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On genetically modified food and allergies

Peter Blanchard

This week, we’ll see if there’s a connection between genetically modified food and allergies.

Eighteen years ago, genetically modified crops were introduced in the US. First there were tomatoes, then soybeans, potatoes and corn. As the years have passed, more and more farmland has been devoted to these plants, which have a gene added to their DNA, giving them helpful traits like pesticide resistance.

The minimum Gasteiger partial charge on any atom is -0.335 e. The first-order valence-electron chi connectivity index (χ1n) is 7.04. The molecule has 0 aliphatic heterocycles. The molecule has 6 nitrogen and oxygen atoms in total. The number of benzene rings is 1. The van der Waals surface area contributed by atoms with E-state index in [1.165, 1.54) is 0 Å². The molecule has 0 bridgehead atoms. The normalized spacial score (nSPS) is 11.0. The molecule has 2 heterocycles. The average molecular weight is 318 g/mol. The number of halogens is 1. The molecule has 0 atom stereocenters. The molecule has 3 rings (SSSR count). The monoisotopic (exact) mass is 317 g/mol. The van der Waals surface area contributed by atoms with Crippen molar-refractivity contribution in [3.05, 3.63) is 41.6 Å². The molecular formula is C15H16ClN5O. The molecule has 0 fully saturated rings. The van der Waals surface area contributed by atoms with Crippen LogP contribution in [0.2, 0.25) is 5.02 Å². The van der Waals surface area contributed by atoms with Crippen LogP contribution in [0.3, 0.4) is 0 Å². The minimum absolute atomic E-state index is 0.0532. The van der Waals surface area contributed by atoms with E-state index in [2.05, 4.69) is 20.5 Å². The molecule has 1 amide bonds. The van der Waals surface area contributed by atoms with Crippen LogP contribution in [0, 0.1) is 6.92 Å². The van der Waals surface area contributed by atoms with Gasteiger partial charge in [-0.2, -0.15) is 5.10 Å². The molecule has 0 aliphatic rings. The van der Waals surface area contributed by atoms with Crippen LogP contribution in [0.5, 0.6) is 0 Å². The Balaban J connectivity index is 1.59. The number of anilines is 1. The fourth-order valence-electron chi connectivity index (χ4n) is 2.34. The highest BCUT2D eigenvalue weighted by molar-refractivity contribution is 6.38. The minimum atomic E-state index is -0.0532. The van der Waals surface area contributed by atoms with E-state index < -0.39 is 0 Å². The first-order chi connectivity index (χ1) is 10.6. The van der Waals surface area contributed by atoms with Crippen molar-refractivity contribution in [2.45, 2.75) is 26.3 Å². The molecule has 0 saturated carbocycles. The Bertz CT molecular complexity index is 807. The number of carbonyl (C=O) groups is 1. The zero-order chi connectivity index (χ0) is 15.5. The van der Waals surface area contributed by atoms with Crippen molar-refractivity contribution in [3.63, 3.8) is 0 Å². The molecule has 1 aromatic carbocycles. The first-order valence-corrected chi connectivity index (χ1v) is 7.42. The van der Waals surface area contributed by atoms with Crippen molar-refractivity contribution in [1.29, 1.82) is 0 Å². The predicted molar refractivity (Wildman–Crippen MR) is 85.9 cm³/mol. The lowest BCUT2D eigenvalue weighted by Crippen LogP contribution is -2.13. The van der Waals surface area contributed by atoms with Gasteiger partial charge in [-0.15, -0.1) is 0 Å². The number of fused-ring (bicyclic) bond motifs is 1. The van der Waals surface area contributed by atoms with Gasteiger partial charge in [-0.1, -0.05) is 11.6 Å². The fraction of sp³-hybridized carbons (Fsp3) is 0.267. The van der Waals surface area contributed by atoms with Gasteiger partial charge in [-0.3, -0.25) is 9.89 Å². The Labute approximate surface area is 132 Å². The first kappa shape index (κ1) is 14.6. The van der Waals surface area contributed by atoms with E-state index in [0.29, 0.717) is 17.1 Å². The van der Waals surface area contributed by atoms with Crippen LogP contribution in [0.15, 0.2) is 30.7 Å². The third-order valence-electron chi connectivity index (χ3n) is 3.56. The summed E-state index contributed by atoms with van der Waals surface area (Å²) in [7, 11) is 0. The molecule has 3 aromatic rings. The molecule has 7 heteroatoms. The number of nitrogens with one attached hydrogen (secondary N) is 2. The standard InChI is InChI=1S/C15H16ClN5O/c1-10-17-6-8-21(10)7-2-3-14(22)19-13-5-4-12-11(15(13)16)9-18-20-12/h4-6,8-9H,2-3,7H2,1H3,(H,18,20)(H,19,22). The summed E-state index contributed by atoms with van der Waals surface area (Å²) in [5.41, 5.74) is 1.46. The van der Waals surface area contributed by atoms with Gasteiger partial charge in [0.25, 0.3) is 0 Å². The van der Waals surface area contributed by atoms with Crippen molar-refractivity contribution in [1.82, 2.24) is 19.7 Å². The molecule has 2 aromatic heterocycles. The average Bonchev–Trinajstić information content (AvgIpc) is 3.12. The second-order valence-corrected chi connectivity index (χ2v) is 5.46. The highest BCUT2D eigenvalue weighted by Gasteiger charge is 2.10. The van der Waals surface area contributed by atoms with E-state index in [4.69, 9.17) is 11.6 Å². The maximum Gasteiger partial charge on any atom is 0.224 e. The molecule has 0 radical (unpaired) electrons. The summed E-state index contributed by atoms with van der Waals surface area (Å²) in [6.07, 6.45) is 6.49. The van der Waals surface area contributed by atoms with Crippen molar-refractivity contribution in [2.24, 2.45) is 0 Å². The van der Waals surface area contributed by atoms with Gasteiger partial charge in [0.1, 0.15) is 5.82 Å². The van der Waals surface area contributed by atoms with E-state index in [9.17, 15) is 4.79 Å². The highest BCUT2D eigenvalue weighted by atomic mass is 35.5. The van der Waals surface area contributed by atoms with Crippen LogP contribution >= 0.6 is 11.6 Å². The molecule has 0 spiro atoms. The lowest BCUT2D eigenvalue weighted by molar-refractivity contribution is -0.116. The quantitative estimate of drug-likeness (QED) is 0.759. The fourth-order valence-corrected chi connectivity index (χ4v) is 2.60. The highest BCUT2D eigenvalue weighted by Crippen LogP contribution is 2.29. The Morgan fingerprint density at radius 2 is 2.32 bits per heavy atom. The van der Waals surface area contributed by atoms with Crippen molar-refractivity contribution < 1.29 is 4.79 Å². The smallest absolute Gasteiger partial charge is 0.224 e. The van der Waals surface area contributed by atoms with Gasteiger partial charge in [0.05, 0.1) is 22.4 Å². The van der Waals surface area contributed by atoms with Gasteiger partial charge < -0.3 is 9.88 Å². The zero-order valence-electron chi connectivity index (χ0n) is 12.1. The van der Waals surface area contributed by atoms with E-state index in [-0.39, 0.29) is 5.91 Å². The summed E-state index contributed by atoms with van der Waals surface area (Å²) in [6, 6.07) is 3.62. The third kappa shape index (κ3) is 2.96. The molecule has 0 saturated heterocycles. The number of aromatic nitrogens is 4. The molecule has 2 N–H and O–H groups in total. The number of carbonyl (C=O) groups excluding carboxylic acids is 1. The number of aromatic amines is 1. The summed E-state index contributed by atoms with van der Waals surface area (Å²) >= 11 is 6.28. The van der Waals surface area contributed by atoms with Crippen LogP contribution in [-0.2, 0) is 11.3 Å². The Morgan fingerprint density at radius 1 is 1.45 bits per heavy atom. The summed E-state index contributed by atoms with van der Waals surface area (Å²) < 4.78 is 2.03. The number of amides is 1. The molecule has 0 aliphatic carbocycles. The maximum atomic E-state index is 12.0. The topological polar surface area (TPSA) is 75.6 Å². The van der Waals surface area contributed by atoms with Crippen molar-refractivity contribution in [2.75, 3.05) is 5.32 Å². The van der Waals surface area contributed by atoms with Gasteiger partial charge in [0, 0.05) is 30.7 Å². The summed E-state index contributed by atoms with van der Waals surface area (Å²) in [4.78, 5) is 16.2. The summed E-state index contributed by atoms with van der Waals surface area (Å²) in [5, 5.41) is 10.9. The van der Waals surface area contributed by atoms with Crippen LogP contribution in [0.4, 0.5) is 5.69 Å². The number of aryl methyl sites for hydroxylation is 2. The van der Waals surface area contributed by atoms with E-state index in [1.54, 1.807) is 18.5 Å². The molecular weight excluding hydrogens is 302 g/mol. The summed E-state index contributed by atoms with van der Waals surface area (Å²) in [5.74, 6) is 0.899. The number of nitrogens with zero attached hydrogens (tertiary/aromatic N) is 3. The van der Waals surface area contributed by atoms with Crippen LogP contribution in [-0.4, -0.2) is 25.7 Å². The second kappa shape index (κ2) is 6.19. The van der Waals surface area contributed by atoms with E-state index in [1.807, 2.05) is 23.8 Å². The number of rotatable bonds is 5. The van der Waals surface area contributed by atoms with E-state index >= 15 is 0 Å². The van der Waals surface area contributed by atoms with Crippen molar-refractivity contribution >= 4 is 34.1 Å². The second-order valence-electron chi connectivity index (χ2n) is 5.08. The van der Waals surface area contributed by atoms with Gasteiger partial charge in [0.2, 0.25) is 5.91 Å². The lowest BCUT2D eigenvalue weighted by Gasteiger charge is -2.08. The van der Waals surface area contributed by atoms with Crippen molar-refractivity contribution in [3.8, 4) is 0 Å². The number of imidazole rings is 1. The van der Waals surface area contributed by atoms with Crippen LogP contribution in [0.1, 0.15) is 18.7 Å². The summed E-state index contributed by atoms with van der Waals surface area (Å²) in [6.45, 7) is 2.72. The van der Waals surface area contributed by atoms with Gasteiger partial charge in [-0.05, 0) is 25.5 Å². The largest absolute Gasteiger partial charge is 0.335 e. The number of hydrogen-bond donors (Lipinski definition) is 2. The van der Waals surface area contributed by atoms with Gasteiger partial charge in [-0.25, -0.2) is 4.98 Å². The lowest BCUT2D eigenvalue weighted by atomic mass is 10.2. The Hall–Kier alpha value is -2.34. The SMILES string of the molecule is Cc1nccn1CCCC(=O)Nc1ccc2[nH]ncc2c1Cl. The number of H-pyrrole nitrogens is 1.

During that same period, a growing number of children have developed allergies to food. Despite assurances of safety from biotech companies and government agencies, the timing has raised suspicion. Harvest Public Media’s Camille Phillips checked out the research.

Also, for teenagers, the way they cope with problems, along with their personality, could predict how they might behave in general. That’s according to a new study out of the University of Missouri. Gustavo Carlo is a Professor in the MU Department of Development and Family Studies, and was one of the study’s authors. We spoke to Carlo about how personality, coping strategy, and behavior all relate.

Rehman Tungekar is a former producer for KBIA, who left at the beginning of 2014.